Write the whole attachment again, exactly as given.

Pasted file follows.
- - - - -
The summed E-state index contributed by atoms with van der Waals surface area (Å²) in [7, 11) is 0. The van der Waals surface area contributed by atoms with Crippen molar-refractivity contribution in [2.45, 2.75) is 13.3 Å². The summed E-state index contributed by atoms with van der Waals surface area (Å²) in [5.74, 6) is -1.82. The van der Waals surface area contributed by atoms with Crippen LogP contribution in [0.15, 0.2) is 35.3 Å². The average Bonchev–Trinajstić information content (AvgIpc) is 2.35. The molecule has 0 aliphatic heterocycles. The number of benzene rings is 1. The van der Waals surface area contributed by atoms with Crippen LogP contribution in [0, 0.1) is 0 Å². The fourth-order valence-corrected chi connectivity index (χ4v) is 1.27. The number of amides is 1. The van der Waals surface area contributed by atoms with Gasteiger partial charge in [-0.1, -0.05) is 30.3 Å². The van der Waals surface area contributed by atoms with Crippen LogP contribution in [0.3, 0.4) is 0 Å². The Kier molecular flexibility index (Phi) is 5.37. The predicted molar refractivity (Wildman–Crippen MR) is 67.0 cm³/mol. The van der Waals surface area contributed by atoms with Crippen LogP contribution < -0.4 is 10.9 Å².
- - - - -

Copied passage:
The summed E-state index contributed by atoms with van der Waals surface area (Å²) in [7, 11) is 0. The van der Waals surface area contributed by atoms with Crippen molar-refractivity contribution in [2.45, 2.75) is 13.3 Å². The summed E-state index contributed by atoms with van der Waals surface area (Å²) in [5.74, 6) is -1.82. The van der Waals surface area contributed by atoms with Crippen LogP contribution in [0.15, 0.2) is 35.3 Å². The average Bonchev–Trinajstić information content (AvgIpc) is 2.35. The molecule has 0 aliphatic heterocycles. The number of benzene rings is 1. The van der Waals surface area contributed by atoms with Crippen LogP contribution in [0, 0.1) is 0 Å². The fourth-order valence-corrected chi connectivity index (χ4v) is 1.27. The number of amides is 1. The van der Waals surface area contributed by atoms with Gasteiger partial charge in [-0.1, -0.05) is 30.3 Å². The van der Waals surface area contributed by atoms with Crippen LogP contribution in [0.3, 0.4) is 0 Å². The Kier molecular flexibility index (Phi) is 5.37. The predicted molar refractivity (Wildman–Crippen MR) is 67.0 cm³/mol. The van der Waals surface area contributed by atoms with Crippen LogP contribution < -0.4 is 10.9 Å².